Nick Stafford really, really wanted to make a point about the bureaucracy at the DMV in Lebanon, Virginia. After a months-long quest to get the direct numbers to 10 Virginia DMVs so he could ask a routine question about two new cars he’d purchased, Stafford spent $1000 so he could pay $3,000 in sales tax with 300,000 pennies.
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The Herald-Courier reports the ordeal began in September, when Stafford wanted to call the Lebanon DMV to ask which of his homes he should register his son’s new car to. When he was rerouted to a call center instead of a real person, he decided to take insane action. He submitted a FOIA, or Freedom of Information Act, to get a direct line to the DMV. Once he got that, he then filed nine more FOIAs to get the direct numbers Abingdon, Clintwood, Gate City, Jonesville, Marion, Norton, Tazewell, Vansant and Wytheville.
When he was refused, he sued. From the Herald-Courier:
Stafford filed three lawsuits in Russell County General District Court: two against specific employees at the Lebanon DMV and one against the DMV itself.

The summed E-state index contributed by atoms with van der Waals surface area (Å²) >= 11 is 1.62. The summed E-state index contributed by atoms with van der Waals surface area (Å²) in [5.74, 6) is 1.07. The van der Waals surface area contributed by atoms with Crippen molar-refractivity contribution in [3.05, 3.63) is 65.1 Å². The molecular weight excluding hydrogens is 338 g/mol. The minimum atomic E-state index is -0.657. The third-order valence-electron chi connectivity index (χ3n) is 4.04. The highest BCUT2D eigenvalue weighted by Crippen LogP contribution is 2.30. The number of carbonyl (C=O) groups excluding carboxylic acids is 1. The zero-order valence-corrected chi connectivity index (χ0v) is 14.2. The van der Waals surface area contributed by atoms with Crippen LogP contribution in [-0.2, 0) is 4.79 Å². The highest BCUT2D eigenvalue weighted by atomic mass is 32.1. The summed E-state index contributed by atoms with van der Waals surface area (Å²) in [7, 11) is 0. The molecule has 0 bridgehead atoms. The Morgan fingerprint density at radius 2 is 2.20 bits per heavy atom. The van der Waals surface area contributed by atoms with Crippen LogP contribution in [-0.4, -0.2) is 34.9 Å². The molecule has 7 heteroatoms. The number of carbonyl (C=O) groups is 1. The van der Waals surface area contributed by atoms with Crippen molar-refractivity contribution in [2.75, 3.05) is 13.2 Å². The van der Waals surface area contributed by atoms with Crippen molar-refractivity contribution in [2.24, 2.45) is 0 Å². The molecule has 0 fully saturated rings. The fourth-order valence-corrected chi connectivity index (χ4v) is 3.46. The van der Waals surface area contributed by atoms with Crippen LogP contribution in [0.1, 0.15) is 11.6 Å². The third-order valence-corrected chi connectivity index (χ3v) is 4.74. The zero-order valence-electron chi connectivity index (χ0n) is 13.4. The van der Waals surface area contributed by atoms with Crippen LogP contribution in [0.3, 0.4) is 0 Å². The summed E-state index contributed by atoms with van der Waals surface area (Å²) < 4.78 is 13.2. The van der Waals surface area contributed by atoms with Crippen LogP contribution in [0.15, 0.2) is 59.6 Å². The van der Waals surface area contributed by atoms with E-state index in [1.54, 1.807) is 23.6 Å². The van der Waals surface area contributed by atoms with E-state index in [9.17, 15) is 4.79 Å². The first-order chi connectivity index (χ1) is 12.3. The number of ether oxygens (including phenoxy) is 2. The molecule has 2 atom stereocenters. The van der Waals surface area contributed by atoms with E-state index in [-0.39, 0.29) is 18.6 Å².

On Tuesday, a judge dismissed the lawsuits at the request of the state when a representative of the state’s attorney general handed Stafford a list of the requested phone numbers in the courtroom. The court also did not impose penalties on the DMV and its employees, which could have been between $500 and $2,000 per lawsuit if the employees had “willfully and knowingly” violated public records law.
“The phone numbers are irrelevant to me,” Stafford told the Herald-Courier about the judge’s decision. “I don’t need them. I told the judge ‘I think I proved my point here.’”
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He then decided to make the workers at the DMV suffer by paying the $3,000 sales tax on his son’s car and another vehicle entirely in pennies. To so, he hired 11 people to help him break up rolls of pennies with a hammer and purchased five wheelbarrows to roll them into the DMV. With the costs of the lawsuits, the penny stunt cost Stafford nearly $1,000. He delivered the 300,000 pennies on Wednesday
The workers at the DMV, who Stafford described as “really nice,” were expected to be counting the coins until 1 am.